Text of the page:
September 2016 - Women in Housing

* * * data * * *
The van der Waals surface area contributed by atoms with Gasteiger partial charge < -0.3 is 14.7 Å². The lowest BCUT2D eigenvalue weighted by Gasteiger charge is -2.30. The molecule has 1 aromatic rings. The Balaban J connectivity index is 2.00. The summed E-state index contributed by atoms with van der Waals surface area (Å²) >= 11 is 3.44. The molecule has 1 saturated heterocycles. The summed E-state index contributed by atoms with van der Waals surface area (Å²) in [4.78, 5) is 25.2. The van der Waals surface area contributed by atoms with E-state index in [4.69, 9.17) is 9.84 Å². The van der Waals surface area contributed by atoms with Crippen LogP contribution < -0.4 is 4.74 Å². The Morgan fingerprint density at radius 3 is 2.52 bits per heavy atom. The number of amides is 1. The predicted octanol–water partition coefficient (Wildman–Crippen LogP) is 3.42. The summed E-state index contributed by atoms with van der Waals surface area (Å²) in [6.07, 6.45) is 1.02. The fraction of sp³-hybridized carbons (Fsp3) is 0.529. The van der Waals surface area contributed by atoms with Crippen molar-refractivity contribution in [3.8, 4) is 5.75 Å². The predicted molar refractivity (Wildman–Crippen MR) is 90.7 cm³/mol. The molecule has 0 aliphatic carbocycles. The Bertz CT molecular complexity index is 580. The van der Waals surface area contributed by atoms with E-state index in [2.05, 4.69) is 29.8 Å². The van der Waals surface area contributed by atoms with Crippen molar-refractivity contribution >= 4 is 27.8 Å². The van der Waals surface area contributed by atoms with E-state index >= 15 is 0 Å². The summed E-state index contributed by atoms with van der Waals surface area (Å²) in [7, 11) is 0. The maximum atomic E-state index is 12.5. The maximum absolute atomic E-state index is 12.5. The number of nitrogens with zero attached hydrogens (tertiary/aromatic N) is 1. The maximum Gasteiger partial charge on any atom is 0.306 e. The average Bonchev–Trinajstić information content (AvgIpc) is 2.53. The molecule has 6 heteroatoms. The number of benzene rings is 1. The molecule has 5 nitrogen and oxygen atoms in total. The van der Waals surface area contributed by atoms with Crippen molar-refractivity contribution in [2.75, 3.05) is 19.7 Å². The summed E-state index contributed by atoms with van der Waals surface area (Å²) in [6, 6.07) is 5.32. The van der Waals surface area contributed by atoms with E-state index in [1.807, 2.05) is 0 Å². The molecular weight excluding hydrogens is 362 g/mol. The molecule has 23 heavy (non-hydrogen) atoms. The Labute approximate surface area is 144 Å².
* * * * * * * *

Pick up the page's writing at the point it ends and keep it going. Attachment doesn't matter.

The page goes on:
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TH E M R EP O RT | 63 O R I G I NAT I O N S E R V I C I N G A NA LY T I C S S E C O N DA R Y M A R K E T SECONDARY MARKET THE LATEST © 2016 Fair Isaac Corporation. All rights reserved. Is your migration plan ready? Learn more about FICO ® Score 9, the most current and predictive FICO ® Score. One Step Closer to the Benchmark Freddie Mac indicates that housing moves closer to historic norms W hile housing moved further into stable range and closer to its historic benchmark level of activity in May, the greatest improvements were seen in Southern states, according to Freddie Mac's Multi-Indicator Market Index (MiMi) for May 2016. The national MiMi value for May was 85, which represented a housing market on the outer range of its historic benchmark level of activity (80 being the lowest end of the stable range and 120 being the highest). It also represented an over-the-month improve - ment of 1.05 percent and a year-over-year improvement of 7.30 percent. The national MiMi has recovered by 43 percent since hitting an all-time low in October 2010, but still remains way below its high of 121.7 set in April 2006 prior to the housing crash. Thirty-eight states plus the District of Columbia and 75 out of the 100 largest metros had MiMi values within range of their bench - mark averages in May. The greatest improve- ments among states over-the-month were seen in (+1.85 percent), Georgia (+1.82), Florida (+1.69), Mississippi (+1.65), and Tennessee (+1.60). The metros with the greatest improvements over-the-month were Chattanooga, Tennessee (+3.45 percent); Orlando, Florida (+2.50); Detroit, Michigan (+2.39); and Charlotte, North Carolina; Greensboro, South Carolina; and Palm Bay, Florida all improving by +2.24. "Nationally, MiMi in May registered 85, a 7.3 percent year-over-year increase and the 49th consecutive month of year-over- year increases," Freddie Mac Deputy Chief Economist Len Kiefer said. "Many of the Western markets continue to see strong home sales. However, it's the Southern states where MiMi continues to register some of the strongest gains buoyed by an improv - ing employment picture. For example, the majority of Southern states showed stronger employment growth than the national aver- age and all of the eight markets in Florida that MiMi tracks are now back to their his- toric benchmark levels of housing activity." Out of the four indicators that comprise the MiMi—purchase applications, payment- to-income ratio, current on mortgage, and employment—two of them (purchase appli - cations and payment-to-income) remained in "weak" range with values of 76.1 and 68.9, respectively.

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